Canada is trading in its paper currency for plastic. No, not credit cards, actual plastic money.
Sometime late in 2011, the Bank of Canada replaced the nation's traditional cotton-and-paper bank notes with currency made from a synthetic polymer. Canada purchases its plastic money from a company in Australia, one of nearly two dozen countries where a plastic currency is already in circulation.
New Imagery for New Currency
The first polymer-made currency released was the $100 bill, released in 2011 and adorned by the 8th Prime Minister Sir Robert Borden.The new $50 and $20 bills followed in 2012, the latter featuring Queen Elizabeth II. The $10 and $5 bills were released in 2013.
Beyond the figurehead, the bills feature a number of interesting design elements. These include an astronaut, the research icebreaker ship CCGS Amundsen, and the word Arctic spelled out in Inuktitut, an indigenous language. Scientific research and innovation are especially well represented on the $100 bill, with depictions of a researcher sitting at a microscope, a vial of insulin, a DNA strand, and an electrocardiogram printout, commemorating the invention of the pacemaker.
Practical Benefits of Plastic Currency
Plastic money lasts anywhere from two to five times longer than paper money and performs better in vending machines. And, unlike paper currency, plastic money doesn't shed tiny bits of ink and dust that can disable ATMs by confusing their optical readers.
Polymer bills are much more complicated to counterfeit. They include a number of security features including difficult-to-copy transparent windows, hidden numbers, metallic holograms, and text printed in a minuscule font.
Plastic money also stays cleaner and becomes less grubby than paper money, because the non-porous surface doesn't absorb perspiration, body oils, or liquids. In fact, the plastic money is virtually waterproof, so the bills won't be ruined if they are left in a pocket by mistake and end up in the washing machine. Actually, plastic money can take a lot of abuse. You can bend and twist plastic currency without damaging it.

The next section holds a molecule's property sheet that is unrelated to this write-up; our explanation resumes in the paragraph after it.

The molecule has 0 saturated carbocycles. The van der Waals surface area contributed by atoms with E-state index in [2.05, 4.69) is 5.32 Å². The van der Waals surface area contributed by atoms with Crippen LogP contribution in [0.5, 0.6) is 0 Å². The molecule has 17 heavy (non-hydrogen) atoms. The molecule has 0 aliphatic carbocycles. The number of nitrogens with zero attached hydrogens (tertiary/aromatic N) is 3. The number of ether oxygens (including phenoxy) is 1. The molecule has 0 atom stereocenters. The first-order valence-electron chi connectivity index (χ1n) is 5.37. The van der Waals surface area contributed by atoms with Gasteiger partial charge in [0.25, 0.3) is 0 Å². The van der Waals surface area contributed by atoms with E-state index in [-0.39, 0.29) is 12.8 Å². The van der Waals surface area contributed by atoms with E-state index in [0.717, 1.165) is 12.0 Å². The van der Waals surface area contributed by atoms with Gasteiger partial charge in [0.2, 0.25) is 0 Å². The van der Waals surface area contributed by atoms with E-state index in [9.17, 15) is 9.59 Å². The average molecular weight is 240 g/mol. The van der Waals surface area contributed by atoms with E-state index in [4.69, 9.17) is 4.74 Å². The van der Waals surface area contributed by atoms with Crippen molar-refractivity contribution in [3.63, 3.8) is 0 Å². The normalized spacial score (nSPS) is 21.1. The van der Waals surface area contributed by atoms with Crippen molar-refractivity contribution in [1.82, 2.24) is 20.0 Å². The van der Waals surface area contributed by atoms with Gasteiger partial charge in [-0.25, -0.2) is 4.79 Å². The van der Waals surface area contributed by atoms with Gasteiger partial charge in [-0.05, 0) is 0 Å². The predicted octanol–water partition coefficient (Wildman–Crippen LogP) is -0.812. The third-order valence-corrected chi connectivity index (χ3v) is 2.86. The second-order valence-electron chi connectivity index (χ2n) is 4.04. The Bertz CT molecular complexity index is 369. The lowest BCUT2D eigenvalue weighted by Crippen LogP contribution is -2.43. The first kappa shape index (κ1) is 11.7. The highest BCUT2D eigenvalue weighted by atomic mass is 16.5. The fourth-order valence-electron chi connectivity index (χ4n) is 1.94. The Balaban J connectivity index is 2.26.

The new plastic money is also less likely to spread disease because it's harder for bacteria to cling to the slick, non-absorbent surface.
Canada will also pay less for its new plastic money. While the plastic bank notes cost more to print than their paper equivalents, their longer life means Canada will end up printing far fewer bills and save a substantial amount of, well, money in the long run.
All in all, it looks like plastic money is good for the government and good for consumers. Even the environment could end up cashing in on the trend toward plastic currency. It turns out plastic money can be recycled and used to manufacture other plastic products such as compost bins and plumbing fixtures.
A life-cycle assessment commissioned by the Bank of Canada determined that over their entire life cycle, the polymer bills are responsible for 32% fewer greenhouse gas emissions, and 30% reduction in energy need.
Yet, the benefits of recycling are not exclusive to plastic money. For the past several years, various companies have been recycling worn-out paper currency and using the recycled material in products ranging from pencils and coffee mugs to, ironically and appropriately, piggy banks.